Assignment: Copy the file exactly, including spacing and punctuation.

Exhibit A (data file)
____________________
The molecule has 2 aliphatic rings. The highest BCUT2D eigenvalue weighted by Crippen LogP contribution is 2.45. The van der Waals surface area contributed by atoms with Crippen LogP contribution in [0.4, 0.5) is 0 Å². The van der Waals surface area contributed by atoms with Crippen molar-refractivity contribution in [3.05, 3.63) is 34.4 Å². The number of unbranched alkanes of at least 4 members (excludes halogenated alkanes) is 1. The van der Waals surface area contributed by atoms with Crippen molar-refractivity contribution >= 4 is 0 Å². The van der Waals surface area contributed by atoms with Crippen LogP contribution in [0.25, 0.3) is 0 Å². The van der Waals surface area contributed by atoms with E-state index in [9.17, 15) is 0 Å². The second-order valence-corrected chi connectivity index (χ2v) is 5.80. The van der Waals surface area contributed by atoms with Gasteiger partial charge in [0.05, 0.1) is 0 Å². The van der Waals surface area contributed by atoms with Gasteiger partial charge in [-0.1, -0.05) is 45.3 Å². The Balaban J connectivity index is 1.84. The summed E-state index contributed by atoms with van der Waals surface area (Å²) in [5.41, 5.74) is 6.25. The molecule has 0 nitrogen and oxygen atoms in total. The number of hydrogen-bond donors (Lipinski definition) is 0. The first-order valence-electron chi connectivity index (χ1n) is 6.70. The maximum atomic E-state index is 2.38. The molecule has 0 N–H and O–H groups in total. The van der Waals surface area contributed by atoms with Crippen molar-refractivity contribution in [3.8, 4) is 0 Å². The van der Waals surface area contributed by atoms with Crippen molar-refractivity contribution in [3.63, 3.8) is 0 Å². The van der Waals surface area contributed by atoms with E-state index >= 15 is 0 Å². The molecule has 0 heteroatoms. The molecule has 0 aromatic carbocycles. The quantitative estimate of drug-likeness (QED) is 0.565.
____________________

The molecule has 2 aliphatic rings. The highest BCUT2D eigenvalue weighted by Crippen LogP contribution is 2.45. The van der Waals surface area contributed by atoms with Crippen LogP contribution in [0.4, 0.5) is 0 Å². The van der Waals surface area contributed by atoms with Crippen molar-refractivity contribution in [3.05, 3.63) is 34.4 Å². The number of unbranched alkanes of at least 4 members (excludes halogenated alkanes) is 1. The van der Waals surface area contributed by atoms with Crippen molar-refractivity contribution >= 4 is 0 Å². The van der Waals surface area contributed by atoms with Crippen LogP contribution in [0.25, 0.3) is 0 Å². The van der Waals surface area contributed by atoms with E-state index in [9.17, 15) is 0 Å². The second-order valence-corrected chi connectivity index (χ2v) is 5.80. The van der Waals surface area contributed by atoms with Gasteiger partial charge in [0.05, 0.1) is 0 Å². The van der Waals surface area contributed by atoms with Gasteiger partial charge in [-0.1, -0.05) is 45.3 Å². The Balaban J connectivity index is 1.84. The summed E-state index contributed by atoms with van der Waals surface area (Å²) in [5.41, 5.74) is 6.25. The molecule has 0 nitrogen and oxygen atoms in total. The number of hydrogen-bond donors (Lipinski definition) is 0. The first-order valence-electron chi connectivity index (χ1n) is 6.70. The maximum atomic E-state index is 2.38. The molecule has 0 N–H and O–H groups in total. The van der Waals surface area contributed by atoms with Crippen molar-refractivity contribution in [3.8, 4) is 0 Å². The van der Waals surface area contributed by atoms with Crippen molar-refractivity contribution in [3.63, 3.8) is 0 Å². The van der Waals surface area contributed by atoms with E-state index >= 15 is 0 Å². The molecule has 0 heteroatoms. The molecule has 0 aromatic carbocycles. The quantitative estimate of drug-likeness (QED) is 0.565.